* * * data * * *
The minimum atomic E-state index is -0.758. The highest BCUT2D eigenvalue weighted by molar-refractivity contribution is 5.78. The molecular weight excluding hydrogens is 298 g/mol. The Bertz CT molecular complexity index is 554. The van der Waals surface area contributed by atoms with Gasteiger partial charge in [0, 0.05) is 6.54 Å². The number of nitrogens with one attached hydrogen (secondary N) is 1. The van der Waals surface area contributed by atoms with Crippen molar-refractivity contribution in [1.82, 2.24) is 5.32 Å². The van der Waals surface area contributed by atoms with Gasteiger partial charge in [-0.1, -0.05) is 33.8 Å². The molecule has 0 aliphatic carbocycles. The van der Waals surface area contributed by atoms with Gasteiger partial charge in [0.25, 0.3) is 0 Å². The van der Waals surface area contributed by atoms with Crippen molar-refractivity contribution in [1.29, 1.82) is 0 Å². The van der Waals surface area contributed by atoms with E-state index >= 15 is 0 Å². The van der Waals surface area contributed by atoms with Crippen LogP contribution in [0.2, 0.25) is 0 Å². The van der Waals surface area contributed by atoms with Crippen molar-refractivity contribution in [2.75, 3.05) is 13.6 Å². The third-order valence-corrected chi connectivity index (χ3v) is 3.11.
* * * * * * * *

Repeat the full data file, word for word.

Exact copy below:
The minimum atomic E-state index is -0.758. The highest BCUT2D eigenvalue weighted by molar-refractivity contribution is 5.78. The molecular weight excluding hydrogens is 298 g/mol. The Bertz CT molecular complexity index is 554. The van der Waals surface area contributed by atoms with Gasteiger partial charge in [0, 0.05) is 6.54 Å². The number of nitrogens with one attached hydrogen (secondary N) is 1. The van der Waals surface area contributed by atoms with Crippen molar-refractivity contribution in [1.82, 2.24) is 5.32 Å². The van der Waals surface area contributed by atoms with Gasteiger partial charge in [-0.1, -0.05) is 33.8 Å². The molecule has 0 aliphatic carbocycles. The van der Waals surface area contributed by atoms with Gasteiger partial charge in [0.25, 0.3) is 0 Å². The van der Waals surface area contributed by atoms with Crippen molar-refractivity contribution in [1.29, 1.82) is 0 Å². The van der Waals surface area contributed by atoms with E-state index >= 15 is 0 Å². The van der Waals surface area contributed by atoms with Crippen LogP contribution in [0.2, 0.25) is 0 Å². The van der Waals surface area contributed by atoms with Crippen molar-refractivity contribution in [2.75, 3.05) is 13.6 Å². The third-order valence-corrected chi connectivity index (χ3v) is 3.11.